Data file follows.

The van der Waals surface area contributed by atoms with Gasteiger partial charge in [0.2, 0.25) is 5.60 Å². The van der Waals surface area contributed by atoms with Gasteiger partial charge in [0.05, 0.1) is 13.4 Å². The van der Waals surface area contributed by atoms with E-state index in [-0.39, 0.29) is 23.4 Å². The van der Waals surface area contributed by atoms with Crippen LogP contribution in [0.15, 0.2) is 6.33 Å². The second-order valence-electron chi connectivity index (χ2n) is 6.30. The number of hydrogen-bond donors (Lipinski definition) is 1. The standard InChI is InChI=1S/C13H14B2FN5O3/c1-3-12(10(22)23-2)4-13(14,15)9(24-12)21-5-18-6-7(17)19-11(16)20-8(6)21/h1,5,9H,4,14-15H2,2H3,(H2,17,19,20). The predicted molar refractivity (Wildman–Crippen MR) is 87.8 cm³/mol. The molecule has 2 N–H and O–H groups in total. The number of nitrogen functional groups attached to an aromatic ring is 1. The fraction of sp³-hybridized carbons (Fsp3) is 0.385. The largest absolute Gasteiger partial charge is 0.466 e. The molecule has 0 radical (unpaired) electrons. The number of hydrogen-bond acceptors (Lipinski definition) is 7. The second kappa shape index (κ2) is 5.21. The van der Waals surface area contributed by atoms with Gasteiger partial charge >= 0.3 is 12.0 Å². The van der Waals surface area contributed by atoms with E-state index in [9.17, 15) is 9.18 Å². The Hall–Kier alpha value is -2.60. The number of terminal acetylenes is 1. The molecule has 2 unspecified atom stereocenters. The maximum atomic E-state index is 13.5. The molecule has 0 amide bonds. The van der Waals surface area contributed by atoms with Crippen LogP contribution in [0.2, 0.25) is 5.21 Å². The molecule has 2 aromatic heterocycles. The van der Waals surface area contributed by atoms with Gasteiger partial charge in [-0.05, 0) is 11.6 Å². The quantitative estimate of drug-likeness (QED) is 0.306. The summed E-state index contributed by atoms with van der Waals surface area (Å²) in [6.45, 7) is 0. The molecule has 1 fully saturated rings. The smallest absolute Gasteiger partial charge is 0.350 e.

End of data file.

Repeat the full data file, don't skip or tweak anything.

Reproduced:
The van der Waals surface area contributed by atoms with Gasteiger partial charge in [0.2, 0.25) is 5.60 Å². The van der Waals surface area contributed by atoms with Gasteiger partial charge in [0.05, 0.1) is 13.4 Å². The van der Waals surface area contributed by atoms with E-state index in [-0.39, 0.29) is 23.4 Å². The van der Waals surface area contributed by atoms with Crippen LogP contribution in [0.15, 0.2) is 6.33 Å². The second-order valence-electron chi connectivity index (χ2n) is 6.30. The number of hydrogen-bond donors (Lipinski definition) is 1. The standard InChI is InChI=1S/C13H14B2FN5O3/c1-3-12(10(22)23-2)4-13(14,15)9(24-12)21-5-18-6-7(17)19-11(16)20-8(6)21/h1,5,9H,4,14-15H2,2H3,(H2,17,19,20). The predicted molar refractivity (Wildman–Crippen MR) is 87.8 cm³/mol. The molecule has 2 N–H and O–H groups in total. The number of nitrogen functional groups attached to an aromatic ring is 1. The fraction of sp³-hybridized carbons (Fsp3) is 0.385. The largest absolute Gasteiger partial charge is 0.466 e. The molecule has 0 radical (unpaired) electrons. The number of hydrogen-bond acceptors (Lipinski definition) is 7. The second kappa shape index (κ2) is 5.21. The van der Waals surface area contributed by atoms with Gasteiger partial charge >= 0.3 is 12.0 Å². The van der Waals surface area contributed by atoms with E-state index in [9.17, 15) is 9.18 Å². The Hall–Kier alpha value is -2.60. The number of terminal acetylenes is 1. The molecule has 2 unspecified atom stereocenters. The maximum atomic E-state index is 13.5. The molecule has 0 amide bonds. The van der Waals surface area contributed by atoms with Crippen LogP contribution in [0.2, 0.25) is 5.21 Å². The molecule has 2 aromatic heterocycles. The van der Waals surface area contributed by atoms with Gasteiger partial charge in [-0.05, 0) is 11.6 Å². The quantitative estimate of drug-likeness (QED) is 0.306. The summed E-state index contributed by atoms with van der Waals surface area (Å²) in [6.45, 7) is 0. The molecule has 1 fully saturated rings. The smallest absolute Gasteiger partial charge is 0.350 e.